Vintage Series: How to Date an Item
Vintage clothing encompasses all clothing made between 1940 and 1998 (20 years before the present). Anything created before that time period is considered “antique” while anything created after is considered “thrift”. Knowing how to date the items that you find can help ensure you’re adding true vintage pieces to your wardrobe.
There are a few ways to do this…
Check the Label
The label contains valuable information that can help you determine whether or not an item is vintage.
Label material – If the label is made from a thin, papery material or from the same fabric as the garment, this is a good indicator that it’s vintage. If the label feels like it’s made from a synthetic material and the text looks fresh and new, this can be an immediate giveaway that the garment is new.
Label text – Once you get into a rhythm of looking for vintage clothing, you wil start to notice patterns and recognizable fonts that are used in vintage labels. Large, retro-looking letters and thicker text are typically associated with vintage pieces while clean, precise lettering is used more often in new clothing.
Label yellowing – If the label is white (and old enough) sometimes there will be a slight yellowing to it. Take a look at the front and back of the label to check for yellowing.
Search the brand on the Vintage Fashion Guild’s label resource to see how the brand’s labels changed through time. Match up the label to one of the labels in the timeline to check the date.
Care tag - In 1972, it became standard for garments to come with a care tag instructing the wearer on how to wash the garment. So if it has a care tag, chances are it was made after 1972.
Check for a “Made in USA” tag. This is a good indicator that the item was made between 1940 and 1990.
Check the Materials
The material that a garment is made of can be found on the fiber content tag. However, including the exact fiber content on a tag (with percentages) became required in the 60’s. In the 50’s, a vague description would often be included on the tag and it was common for fiber not to be mentioned anywhere on the garment in prior decades.
Woolmark - These symbols were first introduced in 1964 to promote the consumption of natural fibers over synthetic fibers (see below). The garment isn’t older than 1964 if it has the first Woolmark logo, no older than 1971 if it has the second, and no older than 1999 if it has the third.
The material that a garment is made of can usually be found on either the main label or on another secondary label. Since different materials and blends were popular in different decades, this can be a great indicator of when the garment was made. For example, pure natural fabrics were more popular in the 50’s and earlier while synthetic fabrics like polyester and nylon were introduced in later decades.
In the early 1900’s and in the decades that followed, it was not uncommon for people to make their own clothes. Check the garment’s seams and the quality of construction in general to decipher how it was made. You’ll usually be able to tell right away whether a garment was handmade or machine-made.
Seams - Serged seams (see photo below) became popular in the 1960s, so if you see a serged seam in your garment, you know it was probably made after 1960.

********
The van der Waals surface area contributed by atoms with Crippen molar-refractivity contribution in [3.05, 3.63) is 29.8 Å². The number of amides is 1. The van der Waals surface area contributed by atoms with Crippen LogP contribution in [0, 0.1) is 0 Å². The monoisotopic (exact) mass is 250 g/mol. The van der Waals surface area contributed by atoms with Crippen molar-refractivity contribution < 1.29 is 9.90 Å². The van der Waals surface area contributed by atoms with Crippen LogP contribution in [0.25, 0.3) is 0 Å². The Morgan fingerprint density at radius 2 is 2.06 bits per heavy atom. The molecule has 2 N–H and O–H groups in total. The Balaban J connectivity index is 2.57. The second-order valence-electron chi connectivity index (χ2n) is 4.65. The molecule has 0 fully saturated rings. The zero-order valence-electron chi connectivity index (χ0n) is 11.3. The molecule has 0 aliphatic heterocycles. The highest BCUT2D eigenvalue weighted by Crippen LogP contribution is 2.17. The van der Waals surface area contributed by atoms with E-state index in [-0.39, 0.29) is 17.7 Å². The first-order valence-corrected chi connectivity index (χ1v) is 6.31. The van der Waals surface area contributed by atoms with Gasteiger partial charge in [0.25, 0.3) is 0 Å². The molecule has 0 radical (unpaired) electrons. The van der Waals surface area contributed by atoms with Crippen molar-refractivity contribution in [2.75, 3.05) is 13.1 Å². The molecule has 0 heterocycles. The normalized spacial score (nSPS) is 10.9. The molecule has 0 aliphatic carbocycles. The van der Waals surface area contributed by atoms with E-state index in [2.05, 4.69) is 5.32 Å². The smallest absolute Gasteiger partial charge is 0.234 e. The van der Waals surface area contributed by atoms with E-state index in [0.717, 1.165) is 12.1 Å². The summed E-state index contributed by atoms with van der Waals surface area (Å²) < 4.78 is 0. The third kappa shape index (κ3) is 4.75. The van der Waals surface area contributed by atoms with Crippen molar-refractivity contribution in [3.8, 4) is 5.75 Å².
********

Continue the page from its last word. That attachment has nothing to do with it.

Elastic - Prior to the 1960s, elastic was solely used in swimwear and undergarments.
Shoulder pads - While shoulder pads are commonly associated with the 80s, they were also popular in the 40s. So, don’t automatically assume your shoulder-padded garment is from the 80s.
Hardware - Check out the zipper on the garment. Is it metal or plastic? If it’s metal, it’s probably from the early 60’s or before since nylon and plastic zippers were introduced in 1963.
Check the insides of the garment for a union tag. These tags are a good indicator that the item is vintage and was made in the US.
Specific Qualities According to Brand
Some brands have specific giveaways that can help you discover whether or not an item is vintage. For example, vintage Levi’s jeans that were made before 1971 have a capitol “E” in the word “LEVI’S”on the small red back pocket tab. If you’re on the hunt for a specific brand or item, familiarize your self with these vintage characteristics.
WPL & RN numbers
According to the Federal Trade Commission, “A registered identification number or RN is a number issued by the Federal Trade Commission, upon request, to a business residing in the U.S. that is engaged in the manufacture, importing, distribution, or sale of textile, wool, or fur products. Such businesses are not required to have RNs. They may, however, use the RN in place of a name on the label or tag that is required to be affixed to these products.”
These numbers can’t tell you how old the garment is, but they can tell you the earliest possible date they could have been made (the date that the manufacturing company registered). A quick formula will tell you the earliest the garment could have been made, or the year that the company first produced clothing after registering.
Find the RN number on one of the tags on the garment and follow this formula to find the earliest year it could have been made:
(Your RN# - 13670) / 2635 = # of years since issue date
1959 + # of years since issue date = estimated year of issue
Keep in mind that none of these tips are hard-and-fast rules when it comes to dating a vintage item - usually, multiple factors go into determining when an item was made. Once you start dating more and more items, you will start to notice patterns in vintage indicators such as styles of specific decades and how a material from a specific era feels.
Check out my new online vintage store, Wornable for some hand-picked vintage goodies. Thanks so much for reading and happy vintage shopping!